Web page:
"…he is not guilty of negligence if he has acted in accordance with a practice accepted as proper by a responsible body of medical men skilled in that particular art…Putting it the other way round, a man is not negligent, if he is acting in accordance with such a practice, merely because there is a body of opinion who would take a contrary view."

This test was approved by Lord Scarman in Maynard v West Midlands Regional Health Authority [1984] 1 WLR 634 and refined by Lord Browne-Wilkinson in Bolitho v City and Hackney Health Authority [1998] AC 232.


This is not a case about systems failures. Although Mr Clements suggested that the hospital operated a two-tier system for obstetric cover when Dr Miller was on duty overnight (because she was only an acting Registrar) and a three-tier system when either of the two full Registrars were on duty, I was wholly unpersuaded that this made any difference either to these events or at all. Moreover, Mr Clements did not suggest that, even if this was a proper analysis, the two-tier system for obstetric cover was in any way unacceptable or bad practice. Thus this is a case which is confined entirely to what did or did not happen at particular stages of Lorraine's care.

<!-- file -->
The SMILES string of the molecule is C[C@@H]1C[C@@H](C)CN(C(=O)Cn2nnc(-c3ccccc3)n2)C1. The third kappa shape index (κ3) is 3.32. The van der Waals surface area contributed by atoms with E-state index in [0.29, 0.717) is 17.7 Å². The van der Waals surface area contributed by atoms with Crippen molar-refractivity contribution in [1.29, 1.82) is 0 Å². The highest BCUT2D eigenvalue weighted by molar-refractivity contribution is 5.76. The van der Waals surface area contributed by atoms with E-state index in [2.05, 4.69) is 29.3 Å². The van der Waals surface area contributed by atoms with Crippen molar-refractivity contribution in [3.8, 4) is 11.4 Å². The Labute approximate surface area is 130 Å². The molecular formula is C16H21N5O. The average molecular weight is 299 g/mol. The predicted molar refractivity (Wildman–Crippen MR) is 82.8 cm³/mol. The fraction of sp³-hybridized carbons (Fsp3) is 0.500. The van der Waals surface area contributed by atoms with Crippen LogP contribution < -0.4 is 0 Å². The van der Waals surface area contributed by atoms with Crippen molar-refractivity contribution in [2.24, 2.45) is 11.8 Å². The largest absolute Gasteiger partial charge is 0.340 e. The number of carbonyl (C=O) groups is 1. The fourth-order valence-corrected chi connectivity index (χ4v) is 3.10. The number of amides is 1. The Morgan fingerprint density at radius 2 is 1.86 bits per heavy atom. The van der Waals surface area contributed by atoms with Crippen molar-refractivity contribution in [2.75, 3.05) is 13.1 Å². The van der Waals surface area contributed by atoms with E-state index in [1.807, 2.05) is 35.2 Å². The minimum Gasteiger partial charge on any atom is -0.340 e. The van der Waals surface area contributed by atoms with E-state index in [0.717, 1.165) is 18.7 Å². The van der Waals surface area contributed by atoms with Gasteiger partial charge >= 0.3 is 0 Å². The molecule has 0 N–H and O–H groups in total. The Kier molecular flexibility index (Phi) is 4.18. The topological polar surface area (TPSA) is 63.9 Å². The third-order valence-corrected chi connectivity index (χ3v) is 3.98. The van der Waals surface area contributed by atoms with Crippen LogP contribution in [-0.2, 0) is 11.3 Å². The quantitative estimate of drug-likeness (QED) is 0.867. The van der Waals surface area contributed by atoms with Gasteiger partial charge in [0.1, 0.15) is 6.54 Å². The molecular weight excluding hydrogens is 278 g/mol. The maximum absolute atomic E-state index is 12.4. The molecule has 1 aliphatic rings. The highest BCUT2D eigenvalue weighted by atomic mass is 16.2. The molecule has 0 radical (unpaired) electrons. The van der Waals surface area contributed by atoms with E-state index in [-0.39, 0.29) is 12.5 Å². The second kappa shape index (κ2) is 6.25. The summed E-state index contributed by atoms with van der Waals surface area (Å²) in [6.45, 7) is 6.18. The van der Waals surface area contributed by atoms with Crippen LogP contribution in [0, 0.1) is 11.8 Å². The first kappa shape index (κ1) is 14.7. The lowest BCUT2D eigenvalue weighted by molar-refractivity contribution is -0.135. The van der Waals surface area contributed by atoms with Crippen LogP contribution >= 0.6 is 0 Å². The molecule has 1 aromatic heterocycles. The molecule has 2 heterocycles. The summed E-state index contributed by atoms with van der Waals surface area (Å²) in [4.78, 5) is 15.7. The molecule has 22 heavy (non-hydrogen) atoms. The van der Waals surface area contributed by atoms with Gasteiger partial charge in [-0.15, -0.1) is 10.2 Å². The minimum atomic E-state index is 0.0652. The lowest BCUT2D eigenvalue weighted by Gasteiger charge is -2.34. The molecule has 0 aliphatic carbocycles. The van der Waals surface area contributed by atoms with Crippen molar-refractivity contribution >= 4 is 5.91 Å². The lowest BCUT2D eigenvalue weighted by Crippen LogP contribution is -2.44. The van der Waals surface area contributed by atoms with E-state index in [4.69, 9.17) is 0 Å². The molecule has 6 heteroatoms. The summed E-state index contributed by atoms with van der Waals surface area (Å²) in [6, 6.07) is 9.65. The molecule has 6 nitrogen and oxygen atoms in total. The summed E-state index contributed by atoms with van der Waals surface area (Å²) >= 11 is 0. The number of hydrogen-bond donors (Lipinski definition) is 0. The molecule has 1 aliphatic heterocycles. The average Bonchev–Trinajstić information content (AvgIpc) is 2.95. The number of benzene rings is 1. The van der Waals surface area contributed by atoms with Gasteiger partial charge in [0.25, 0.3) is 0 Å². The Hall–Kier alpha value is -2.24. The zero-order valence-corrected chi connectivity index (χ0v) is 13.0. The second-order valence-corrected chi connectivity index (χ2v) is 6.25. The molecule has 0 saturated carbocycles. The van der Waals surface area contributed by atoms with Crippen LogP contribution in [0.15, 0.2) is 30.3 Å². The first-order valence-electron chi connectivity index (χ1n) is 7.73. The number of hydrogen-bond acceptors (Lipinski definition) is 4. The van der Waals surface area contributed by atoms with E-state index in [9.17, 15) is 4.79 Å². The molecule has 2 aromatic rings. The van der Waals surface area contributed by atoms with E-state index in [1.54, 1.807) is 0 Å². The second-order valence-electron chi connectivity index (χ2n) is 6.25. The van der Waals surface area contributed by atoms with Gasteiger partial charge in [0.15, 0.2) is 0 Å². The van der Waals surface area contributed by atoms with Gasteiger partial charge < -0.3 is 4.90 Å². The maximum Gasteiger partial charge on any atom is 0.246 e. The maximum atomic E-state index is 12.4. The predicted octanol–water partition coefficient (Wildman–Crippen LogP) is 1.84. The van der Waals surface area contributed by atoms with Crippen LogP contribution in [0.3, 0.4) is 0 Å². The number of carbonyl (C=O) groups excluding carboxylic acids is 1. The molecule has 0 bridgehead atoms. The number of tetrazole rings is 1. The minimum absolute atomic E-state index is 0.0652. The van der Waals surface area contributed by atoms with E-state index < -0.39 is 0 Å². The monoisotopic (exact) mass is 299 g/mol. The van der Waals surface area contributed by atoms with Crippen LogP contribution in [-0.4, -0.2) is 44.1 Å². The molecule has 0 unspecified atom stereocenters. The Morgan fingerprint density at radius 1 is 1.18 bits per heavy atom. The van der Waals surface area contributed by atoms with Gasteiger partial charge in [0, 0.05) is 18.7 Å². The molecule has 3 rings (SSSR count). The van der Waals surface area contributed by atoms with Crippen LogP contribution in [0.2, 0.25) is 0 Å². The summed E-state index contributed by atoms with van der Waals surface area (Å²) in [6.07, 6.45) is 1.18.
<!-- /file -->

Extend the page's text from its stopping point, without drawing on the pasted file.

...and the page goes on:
I propose to deal with the factual and expert issues in this way. In Section 2 below, I set out the relevant chronology of events, taken almost exclusively from the contemporaneous documents. In Section 3 below, I outline the witnesses called by the parties and make brief observations upon them. In Section 4 below, I deal with the issues of liability and causation concerning the failure to perform External Cephalic Version ("ECV"), a method by which the baby might have been turned prior to delivery. In Section 5 below, I deal with the issues of liability and causation concerning the allegation that the trial of labour should have been induced in a controlled environment. In Section 6 below, I deal with the issues of liability arising out of the actual birth and delivery of Jackson on 6 August 1992, and in Section 7, I address the corresponding issues of causation. There is a short Section 8 setting out my conclusions. I should say at the outset that, in undertaking these tasks, I have been greatly assisted by the focussed submissions of leading counsel on both sides.